Tokyo’s hot and humid summers are a major worry for Olympic organizers. The water issues are a reminder of the Rio Games, when high bacteria and virus levels were found in waters for sailing, rowing and open-water swimming.

In a statement, the ITU said E-coli levels were “more than two times over the ITU limits.” It said the water was at Level 4, the highest risk level.

E-coli bacteria, which normally live in the intestines of animals and people, can produce intestinal pain, diarrhea and a fever.

The venue in Tokyo Bay, called Odaiba, has been a concern for organizers, who have experimented with different measures to clean the water in the area, located in an urban part of central Tokyo.

The ITU is scheduled to hold it final test event on Sunday “depending on the latest water quality tests”, it said in a statement.

A few days ago the ITU described water quality conditions at the venue as “very good.” However, swimmers at a recent distance swimming event at the same venue complained of foul-smelling water.

The water temperature at the venue on Saturday was 84 degrees Fahrenheit, with the air temperature hovering above 90.

Tokyo spokesman Masa Takaya said “we are set to conduct a comprehensive review with the international federation.”

He said a triple-layer underwater screen will be installed for next year’s Olympics, replacing a single-layer.

“Based on the results of multiple research in the past, we believe that the multiple layer screen will assure the successful delivery of the competitions,” he said.

Filthy water plagued the Rio Olympics. The South American city lacks a functioning sanitation system for much of its population. Open water there tested high for bacteria and viruses, which confronted athletes in rowing, sailing and triathlon.

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MORE: Double DQ caps bizarre Tokyo Olympic triathlon test event

Women’s hurdlers take center stage as Diamond League hits crunch time; how to watch

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A showdown between world record holder Kendra Harrison (U.S.), reigning Olympic champion Brianna McNeal (U.S.) and 2019 world leader Danielle Williams (Jamaica) in the women’s 100-meter hurdles is the marquee event of the Diamond League meet Sunday in Birmingham, England.

With the track and field world championships not starting this year until Sept. 28, the Diamond League gets an uninterrupted run to its season finales Aug. 29 in Zurich and Sept. 6 in Brussels. The 32 Diamond League events are split between the two finales, with a $50,000 prize awaiting the winner of each final.

The last two meets before those finales — Sunday’s meet and the Aug. 24 meet in Paris — are all about qualifying for a shot at those final jackpots.

Birmingham will be the last chance to win points in the men’s 400m, women’s long jump, women’s 1,500m/mile, men’s javelin, women’s 100m hurdles, men’s 100m and women’s 200m. It’s the second-to-last chance in the women’s discus, women’s pole vault, men’s 400m hurdles, men’s high jump, women’s 3000m steeplechase and women’s 800m.

NBC Sports Gold streams live and commercial-free on Sunday, starting with field events at 7:15 a.m. Eastern and track events kicking off at 9 a.m. Olympic Channel: Home of Team USA airs coverage Monday at 4 p.m.

The women’s 100m hurdles also features two Americans who need points to reach the final — Nia Ali and Queen Claye.

Other American athletes aiming to improve solid chances of qualifying include Raevyn Rogers (women’s 800m), Jenn Suhr (women’s pole vault), Mike Rodgers (men’s 100m), Valarie Allman (women’s discus), Michael Cherry (men’s 400m), Kahmari Montgomery (men’s 400m), Vernon Norwood (men’s 400m), David Kendziera (men’s 400m hurdles), Jeron Robinson (men’s high jump) and Courtney Frerichs (women’s 3,000m steeplechase)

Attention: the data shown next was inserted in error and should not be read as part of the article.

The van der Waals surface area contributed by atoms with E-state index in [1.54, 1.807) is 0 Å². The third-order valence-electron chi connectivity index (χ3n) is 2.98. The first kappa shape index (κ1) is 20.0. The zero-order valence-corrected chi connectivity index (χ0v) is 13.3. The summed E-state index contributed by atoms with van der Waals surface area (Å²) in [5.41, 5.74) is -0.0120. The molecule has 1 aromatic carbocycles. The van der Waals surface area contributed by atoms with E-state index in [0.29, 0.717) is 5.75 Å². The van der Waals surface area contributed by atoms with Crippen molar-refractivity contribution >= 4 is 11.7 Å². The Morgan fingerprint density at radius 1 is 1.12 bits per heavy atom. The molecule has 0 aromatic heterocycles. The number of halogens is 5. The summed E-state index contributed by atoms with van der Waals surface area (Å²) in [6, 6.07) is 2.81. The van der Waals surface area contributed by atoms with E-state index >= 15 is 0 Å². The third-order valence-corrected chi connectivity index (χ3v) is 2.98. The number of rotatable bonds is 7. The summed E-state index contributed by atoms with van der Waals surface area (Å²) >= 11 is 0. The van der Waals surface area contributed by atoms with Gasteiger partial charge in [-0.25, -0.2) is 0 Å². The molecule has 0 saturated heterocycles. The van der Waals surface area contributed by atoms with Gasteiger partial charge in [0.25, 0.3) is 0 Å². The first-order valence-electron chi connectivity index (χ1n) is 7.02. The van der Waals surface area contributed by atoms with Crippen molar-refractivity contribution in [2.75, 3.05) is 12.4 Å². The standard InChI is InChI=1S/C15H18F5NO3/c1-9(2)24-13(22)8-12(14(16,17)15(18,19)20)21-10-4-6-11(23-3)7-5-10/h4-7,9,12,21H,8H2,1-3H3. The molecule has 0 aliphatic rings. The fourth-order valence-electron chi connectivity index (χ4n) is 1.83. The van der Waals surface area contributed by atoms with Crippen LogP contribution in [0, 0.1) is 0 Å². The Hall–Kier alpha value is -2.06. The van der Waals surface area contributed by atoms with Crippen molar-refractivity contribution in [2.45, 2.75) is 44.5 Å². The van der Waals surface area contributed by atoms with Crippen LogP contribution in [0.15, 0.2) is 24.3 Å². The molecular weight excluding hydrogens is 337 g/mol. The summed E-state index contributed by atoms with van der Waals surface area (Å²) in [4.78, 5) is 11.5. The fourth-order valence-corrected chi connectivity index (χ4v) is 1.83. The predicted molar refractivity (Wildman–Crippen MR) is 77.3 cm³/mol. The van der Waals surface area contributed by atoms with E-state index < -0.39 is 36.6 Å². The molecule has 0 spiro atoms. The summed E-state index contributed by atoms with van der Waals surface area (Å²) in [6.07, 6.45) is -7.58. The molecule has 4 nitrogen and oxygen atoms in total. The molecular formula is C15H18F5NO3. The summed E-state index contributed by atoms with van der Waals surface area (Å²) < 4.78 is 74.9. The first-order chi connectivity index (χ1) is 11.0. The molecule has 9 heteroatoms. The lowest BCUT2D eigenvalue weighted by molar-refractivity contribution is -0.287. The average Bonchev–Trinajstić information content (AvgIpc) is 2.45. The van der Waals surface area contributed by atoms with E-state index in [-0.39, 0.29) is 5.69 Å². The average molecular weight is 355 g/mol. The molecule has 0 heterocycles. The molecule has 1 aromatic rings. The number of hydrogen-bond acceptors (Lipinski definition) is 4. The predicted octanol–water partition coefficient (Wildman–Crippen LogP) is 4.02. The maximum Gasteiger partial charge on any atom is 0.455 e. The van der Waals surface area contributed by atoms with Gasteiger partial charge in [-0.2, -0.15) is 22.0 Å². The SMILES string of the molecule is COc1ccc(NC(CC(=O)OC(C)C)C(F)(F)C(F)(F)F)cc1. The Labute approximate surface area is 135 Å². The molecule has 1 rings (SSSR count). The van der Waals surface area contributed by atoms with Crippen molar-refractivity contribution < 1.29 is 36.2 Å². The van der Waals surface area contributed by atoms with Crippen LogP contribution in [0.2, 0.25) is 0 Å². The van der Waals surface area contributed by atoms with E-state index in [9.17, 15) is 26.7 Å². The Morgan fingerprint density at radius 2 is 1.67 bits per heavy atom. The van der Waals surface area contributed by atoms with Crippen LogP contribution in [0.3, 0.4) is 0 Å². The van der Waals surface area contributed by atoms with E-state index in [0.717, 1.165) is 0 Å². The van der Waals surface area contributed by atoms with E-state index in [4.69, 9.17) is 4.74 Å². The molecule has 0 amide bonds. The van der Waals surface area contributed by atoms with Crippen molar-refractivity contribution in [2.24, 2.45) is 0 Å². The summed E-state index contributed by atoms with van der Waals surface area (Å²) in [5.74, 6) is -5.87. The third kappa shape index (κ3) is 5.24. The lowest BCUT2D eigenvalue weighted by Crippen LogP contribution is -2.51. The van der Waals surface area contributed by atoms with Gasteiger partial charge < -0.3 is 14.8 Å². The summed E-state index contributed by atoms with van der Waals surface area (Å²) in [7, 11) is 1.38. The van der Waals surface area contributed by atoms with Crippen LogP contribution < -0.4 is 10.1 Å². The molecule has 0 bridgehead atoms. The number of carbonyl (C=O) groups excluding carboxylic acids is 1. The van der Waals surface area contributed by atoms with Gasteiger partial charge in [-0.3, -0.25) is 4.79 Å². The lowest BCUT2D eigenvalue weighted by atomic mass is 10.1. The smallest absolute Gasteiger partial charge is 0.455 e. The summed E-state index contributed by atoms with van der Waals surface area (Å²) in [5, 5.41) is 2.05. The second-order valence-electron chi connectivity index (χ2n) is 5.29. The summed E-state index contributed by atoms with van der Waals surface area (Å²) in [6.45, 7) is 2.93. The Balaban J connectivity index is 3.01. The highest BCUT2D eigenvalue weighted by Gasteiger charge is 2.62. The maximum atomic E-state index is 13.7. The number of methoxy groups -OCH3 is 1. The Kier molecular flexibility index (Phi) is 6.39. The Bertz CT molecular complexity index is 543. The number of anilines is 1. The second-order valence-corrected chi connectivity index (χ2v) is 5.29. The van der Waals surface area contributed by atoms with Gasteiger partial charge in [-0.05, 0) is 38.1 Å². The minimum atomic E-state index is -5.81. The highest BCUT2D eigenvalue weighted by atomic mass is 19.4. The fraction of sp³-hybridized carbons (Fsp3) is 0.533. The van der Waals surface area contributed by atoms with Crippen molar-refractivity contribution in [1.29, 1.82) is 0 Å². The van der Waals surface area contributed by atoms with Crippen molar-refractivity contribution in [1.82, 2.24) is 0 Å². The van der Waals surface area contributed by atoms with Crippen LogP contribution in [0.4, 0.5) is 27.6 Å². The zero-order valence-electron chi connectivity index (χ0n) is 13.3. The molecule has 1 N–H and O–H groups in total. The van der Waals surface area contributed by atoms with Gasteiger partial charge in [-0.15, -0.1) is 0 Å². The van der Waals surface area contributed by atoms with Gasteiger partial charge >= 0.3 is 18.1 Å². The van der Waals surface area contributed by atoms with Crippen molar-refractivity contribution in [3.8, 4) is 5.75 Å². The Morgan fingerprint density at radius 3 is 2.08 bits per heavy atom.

Americans who have already qualified in these events include Ajee Wilson (women’s 800m) and Brittney Reese (women’s long jump), both of whom will be competing in Birmingham,

U.S. qualifiers Jenna Prandini (women’s 200m), Emma Coburn (women’s 3,000m steeplechase) and Sandi Morris (women’s pole vault) will not be in Birmingham. Christian Coleman (100m) withdrew from the meet on Friday, spoiling a showdown with Canada’s Andre De Graase and leaving the potential qualification of Jamaica’s Yohan Blake as the most interesting question.

Americans who may qualify in absentia, pending other results, include Justin Gatlin (100m), Noah Lyles (100m), Jenny Simpson (1,500m), Rai Benjamin (400m hurdles), TJ Holmes (400m hurdles), Michael Norman (men’s 400m), Nathan Strother (men’s 400m) and Fred Kerley (men’s 400m).

In a non-Diamond League event, U.S. champion Craig Engels brings his famous mullet to Birmingham in the 1,500 meters.

Here are the Birmingham entry lists and the current Diamond League standings. The schedule (all times Eastern, x-event not counted toward Diamond League standings):

7:45 a.m. — Women’s Discus
8:02 a.m. — Women’s 100m Hurdles Heat A
8:07 a.m. — Women’s Pole Vault
8:14 a.m. — Women’s 100m Hurdles Heat B
8:26 a.m. — x-Men’s 110m Hurdles
8:46 a.m. — Men’s 100m Heat A
8:55 a.m. — Men’s 100m Heat B
9:03 a.m. — Men’s 400m
9:10 a.m. — Women’s Long Jump
9:13 a.m. — Men’s 400m Hurdles
9:19 a.m. — Men’s High Jump
9:23 a.m. — Women’s Mile
9:33 a.m. — x-Women’s 100m
9:38 a.m. — Men’s Javelin
9:43 a.m. — x-Men’s 1,500m
9:55 a.m. — Women’s 3,000m Steeplechase
10:12 a.m. — x-Men’s 800m
10:22 a.m. — Women’s 100m Hurdles Final
10:32 a.m. — Men’s 100m Final
10:41 a.m. — Women’s 800m
10:52 a.m. — Women’s 200m

Here are five events to watch:

Women’s Pole Vault — 8:07 a.m.
Suhr has no Diamond League points but has the world lead at 4.91 meters. Perennial contenders Katerina Stefanidi (Greece) and Yarisley Silva (Cuba) are also competing.

Men’s 400m — 9:03 a.m.
No one has clinched qualification yet, but Cherry is set to compete in Birmingham and should get through. Americans have the top four spots in the standings — Norman, Cherry, Strother and Kerley.

Women’s 3,000-meter steeplechase — 9:55 a.m.
World record holder Beatrice Chepkoech and three fellow Kenyans who have all qualified alongside Coburn will have their eyes on records.

Women’s 100m Hurdles — 10:22 a.m. final; 8:02 a.m. heats
Most of the top 12 on the world list this year and most of the hurdles who have clinched spots in the final will be here, including Williams and the American trio of Harrison, Sharika Nelvis and Christina Clemons. McNeal, who will run in the world championships with Harrison and Ali, will not qualify.

Women’s 200m — 10:52 a.m.
Dutch sprinter Dafne Schippers, who’s aiming for her third straight world championship, has qualified but will race in Birmingham against equally accomplished sprinters Shaunae Miller-Uibo (Bahamas), who has won the last two Diamond League titles at this distance and the 2016 Olympic 400-meter gold, and Jamaican Shelly-Ann Fraser-Pryce, whose list of international honors is lengthy.